|September is National Suicide Prevention Month|
|By Member Joyce Shry|
|September 5, 2019|
Suicide is a national problem.
Suicide is a tragic end to a life, a permanent solution to a temporary problem, yet it is one of the fastest growing epidemics in the US and across the world. It is one thing to hear that Americans suffer from a high rate of suicide and suicide attempts, but when it hits home we realize we have to ask some tough questions.
According to the National Institute of Mental Health (https://www.nimh.nih.gov/health/topics/suicide-prevention/index.shtml), suicide is a major public health concern with over 47,000 people dying by suicide in the United States in 2017. It is also one of the leading causes of preventable death in our nation. Knowing the warning signs can help save lives. Suicide does not discriminate. People of all genders, ages and ethnicities can be at risk.
Evidence shows that providing support services, talking about suicide, reducing access to means to self-harm and following up with loved ones are just some actions we can all take to help others. We need to talk openly about mental health and normalize mental health conversations in families, schools and communities. One of the most well known resources is The National Suicide Prevention Lifeline which provides 24/7 free and confidential support for people in distress. The National Suicide Prevention Lifeline telephone number is 1-800-273-8255 (TALK).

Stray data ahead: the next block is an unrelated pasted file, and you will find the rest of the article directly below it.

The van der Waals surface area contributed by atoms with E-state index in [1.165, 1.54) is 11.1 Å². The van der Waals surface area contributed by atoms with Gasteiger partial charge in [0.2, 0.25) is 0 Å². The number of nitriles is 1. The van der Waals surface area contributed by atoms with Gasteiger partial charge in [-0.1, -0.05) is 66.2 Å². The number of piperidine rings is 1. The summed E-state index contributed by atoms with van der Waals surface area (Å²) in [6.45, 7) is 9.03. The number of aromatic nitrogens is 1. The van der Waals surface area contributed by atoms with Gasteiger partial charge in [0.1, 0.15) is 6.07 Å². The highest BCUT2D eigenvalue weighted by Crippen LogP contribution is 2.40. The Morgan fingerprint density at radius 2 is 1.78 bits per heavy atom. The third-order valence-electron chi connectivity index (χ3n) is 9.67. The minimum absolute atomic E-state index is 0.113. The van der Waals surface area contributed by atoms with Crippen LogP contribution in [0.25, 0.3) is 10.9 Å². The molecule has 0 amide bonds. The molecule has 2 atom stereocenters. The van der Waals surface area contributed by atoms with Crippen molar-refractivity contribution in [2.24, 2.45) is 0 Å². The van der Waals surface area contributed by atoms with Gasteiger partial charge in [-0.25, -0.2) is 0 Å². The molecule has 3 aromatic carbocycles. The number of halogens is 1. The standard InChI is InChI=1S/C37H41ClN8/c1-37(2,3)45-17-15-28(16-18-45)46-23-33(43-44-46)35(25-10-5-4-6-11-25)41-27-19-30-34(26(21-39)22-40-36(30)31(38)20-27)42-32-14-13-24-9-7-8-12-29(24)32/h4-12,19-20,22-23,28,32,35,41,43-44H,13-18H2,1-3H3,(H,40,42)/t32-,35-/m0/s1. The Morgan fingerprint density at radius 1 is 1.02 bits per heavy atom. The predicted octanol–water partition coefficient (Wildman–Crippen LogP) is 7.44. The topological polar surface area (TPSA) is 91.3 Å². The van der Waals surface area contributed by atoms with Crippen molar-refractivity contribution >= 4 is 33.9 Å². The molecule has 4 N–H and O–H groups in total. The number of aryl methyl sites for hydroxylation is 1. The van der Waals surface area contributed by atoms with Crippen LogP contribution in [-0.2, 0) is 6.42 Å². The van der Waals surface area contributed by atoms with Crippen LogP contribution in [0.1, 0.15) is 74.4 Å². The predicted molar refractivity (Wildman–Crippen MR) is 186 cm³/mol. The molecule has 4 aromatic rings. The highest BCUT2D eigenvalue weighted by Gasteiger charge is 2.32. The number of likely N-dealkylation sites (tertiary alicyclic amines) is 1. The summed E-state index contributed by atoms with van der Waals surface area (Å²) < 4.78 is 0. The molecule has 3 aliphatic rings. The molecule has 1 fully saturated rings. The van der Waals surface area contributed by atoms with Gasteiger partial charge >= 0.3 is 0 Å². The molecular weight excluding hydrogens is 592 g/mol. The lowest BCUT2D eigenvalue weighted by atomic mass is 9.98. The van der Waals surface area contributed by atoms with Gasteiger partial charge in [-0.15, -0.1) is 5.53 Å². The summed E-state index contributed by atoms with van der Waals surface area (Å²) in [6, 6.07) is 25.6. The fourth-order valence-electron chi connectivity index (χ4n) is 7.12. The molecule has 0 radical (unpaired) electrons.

In Maryland, if you or someone you know is in crisis, contact Maryland’s crisis hotline by calling 2-1-1 and pressing option 1 or texting 898211 or visit 211MD.org. In the case of a life-threatening emergency, call 911.
If you believe someone may be displaying signs of suicide, please remember to ACT:
To further foster support and safety, we encourage all members of our community to take the steps to be there for someone, to actively listen, and connect. The tragedy of suicide demands a proactive and coordinated response from both the public sector and local communities. During National Suicide Prevention month, we need to remind ourselves that working together with compassion and commitment, we can make a difference by reducing stigma and increase awareness in order to facilitate help seeking behaviors.
Spread the message that we can all take action to prevent suicide, and that healing, hope and help can happen. There is help available because suicide is never the answer.